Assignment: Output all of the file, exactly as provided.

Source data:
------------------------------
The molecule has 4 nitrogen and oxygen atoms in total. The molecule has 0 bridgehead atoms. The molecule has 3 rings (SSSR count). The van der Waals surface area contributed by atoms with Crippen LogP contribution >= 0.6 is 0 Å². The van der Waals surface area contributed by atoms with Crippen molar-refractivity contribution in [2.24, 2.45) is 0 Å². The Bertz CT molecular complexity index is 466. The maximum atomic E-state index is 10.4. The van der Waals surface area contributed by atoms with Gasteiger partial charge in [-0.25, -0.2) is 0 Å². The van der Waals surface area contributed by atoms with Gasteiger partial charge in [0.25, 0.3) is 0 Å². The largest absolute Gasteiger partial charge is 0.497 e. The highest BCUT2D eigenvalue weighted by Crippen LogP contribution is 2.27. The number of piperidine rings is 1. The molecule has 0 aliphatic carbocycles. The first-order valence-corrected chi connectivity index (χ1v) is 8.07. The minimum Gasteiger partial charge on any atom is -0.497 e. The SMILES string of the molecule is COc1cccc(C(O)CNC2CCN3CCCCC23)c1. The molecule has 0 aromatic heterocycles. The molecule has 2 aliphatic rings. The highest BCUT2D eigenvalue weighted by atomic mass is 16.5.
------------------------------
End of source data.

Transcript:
The molecule has 4 nitrogen and oxygen atoms in total. The molecule has 0 bridgehead atoms. The molecule has 3 rings (SSSR count). The van der Waals surface area contributed by atoms with Crippen LogP contribution >= 0.6 is 0 Å². The van der Waals surface area contributed by atoms with Crippen molar-refractivity contribution in [2.24, 2.45) is 0 Å². The Bertz CT molecular complexity index is 466. The maximum atomic E-state index is 10.4. The van der Waals surface area contributed by atoms with Gasteiger partial charge in [-0.25, -0.2) is 0 Å². The van der Waals surface area contributed by atoms with Gasteiger partial charge in [0.25, 0.3) is 0 Å². The largest absolute Gasteiger partial charge is 0.497 e. The highest BCUT2D eigenvalue weighted by Crippen LogP contribution is 2.27. The number of piperidine rings is 1. The molecule has 0 aliphatic carbocycles. The first-order valence-corrected chi connectivity index (χ1v) is 8.07. The minimum Gasteiger partial charge on any atom is -0.497 e. The SMILES string of the molecule is COc1cccc(C(O)CNC2CCN3CCCCC23)c1. The molecule has 0 aromatic heterocycles. The molecule has 2 aliphatic rings. The highest BCUT2D eigenvalue weighted by atomic mass is 16.5.